MATH 511B, SOLUTIONS 4
1.
(a) One must check that the given operations are well-dened. For instance,
we verify that (a f ) is -linear: we have
(a f )(cv) = af (cv) = a(c)f (v) = (c)(af (v) = (c)(a f )
MATH 511A, SOLUTIONS TO HOMEWORK 5
1. The space V certainly has an orthogonal basis: simply take any basis and
apply the Gram-Schmidt process to it. Let v1 , . . . , vn be such a basis. By Lemma
0.3 f
1. We see that [K : Q] = [K : Q( 8 2)][Q( 8 2) : Q] = 8 = 16. We deduce
2
j
that the automorphisms of K are determined by 8 2 8 8 2 with 0 j < 8 and
i i. Note that 8 = (1 + i)/ 2.
By
the fundamental
MATH 511A, SOLUTIONS 7
1. Since H K is a subgroup of H, we know from Lagranges Theorem that
#(H K) divides #H. Similarly #(H K) divides #K. Since the GCD of #H
and #K is 1, we have #(H K) = 1.
2. Ther
MATH 511B, SOLUTIONS 6
1. Since V is nite dimensional, to prove that L is invertible it suces to prove
that L is injective. If L w = 0 then
v, w = L(L1 v), w = L1 v, L w = L1 v, 0 = 0
for all v V ; si
MATH 511A, SOLUTIONS TO HOMEWORK 10
1. We can dene a map : NG (H) Aut(H) by sending g to the automorphism
g : H H obtained from conjugation by g. (Note that this may not be an inner
automorphism of H,
MATH 511A, SOLUTIONS TO HOMEWORK 11
1.
(a) To check that an element lies in the center of G, it suces to check that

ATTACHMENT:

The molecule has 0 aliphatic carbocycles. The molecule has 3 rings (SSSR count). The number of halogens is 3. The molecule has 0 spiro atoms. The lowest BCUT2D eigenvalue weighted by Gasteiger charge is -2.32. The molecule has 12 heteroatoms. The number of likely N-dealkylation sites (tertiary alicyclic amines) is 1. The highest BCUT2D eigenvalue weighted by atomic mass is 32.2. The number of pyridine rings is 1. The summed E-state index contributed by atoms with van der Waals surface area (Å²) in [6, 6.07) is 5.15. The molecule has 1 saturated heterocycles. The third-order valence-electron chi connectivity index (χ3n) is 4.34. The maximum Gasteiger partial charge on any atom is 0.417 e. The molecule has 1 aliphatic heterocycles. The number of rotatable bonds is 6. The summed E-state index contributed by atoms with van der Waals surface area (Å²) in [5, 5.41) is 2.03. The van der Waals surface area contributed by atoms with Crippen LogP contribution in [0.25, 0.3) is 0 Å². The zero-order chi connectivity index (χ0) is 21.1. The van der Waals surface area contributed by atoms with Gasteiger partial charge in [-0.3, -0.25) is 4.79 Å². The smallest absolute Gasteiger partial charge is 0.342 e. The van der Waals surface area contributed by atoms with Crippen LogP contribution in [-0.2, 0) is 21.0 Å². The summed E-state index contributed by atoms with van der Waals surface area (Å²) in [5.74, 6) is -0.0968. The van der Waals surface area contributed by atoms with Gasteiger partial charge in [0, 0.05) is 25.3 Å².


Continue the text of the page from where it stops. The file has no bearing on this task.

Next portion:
it commutes with all the generators of G: since the centralizer CG (x) is a
subgroup
MATH 511A, SOLUTIONS 8
1. The relations bd = db and bd = d2 b imply d = 1. Then c2 = dcd1 = c
implies c = 1. Now b2 = c1 ac = a, so a commutes with b. Then a2 = bab1 = a,
so a = 1, and b has order at
MATH 511A, SOLUTIONS 2
v
1. Let us follow Knapps notation and let cfw_vi denote the column vector
(c1 cn )t Fn such that v = c1 v1 + + cn vn . (Here the superscript t denotes
the transpose.) Then A i
MATH 511A, SOLUTIONS TO HOMEWORK 12
1. For the rst equality, note that (1, k) CG (H) if and only if
(h, 1) = (1, k)(h, 1)(1, k 1 ) = (k)(h), 1)
for all h. This is the case if and only if (k) = 1, i.e.
MATH 511B, SOLUTIONS 3
1. Let v1 , . . . , vn be a basis for V (over C). We claim that v1 , . . . , vn , iv1 , . . . , ivn
are a basis for VR . Indeed, suppose v VR . Regarded as an element of V , we
MATH 511B, SOLUTIONS 1
1.
(a) If T is invertible then it is invertible as a map of sets, and so it is one-to-one
and onto.
Conversely, if T is one-to-one and onto then there exists a map of sets
T 1 :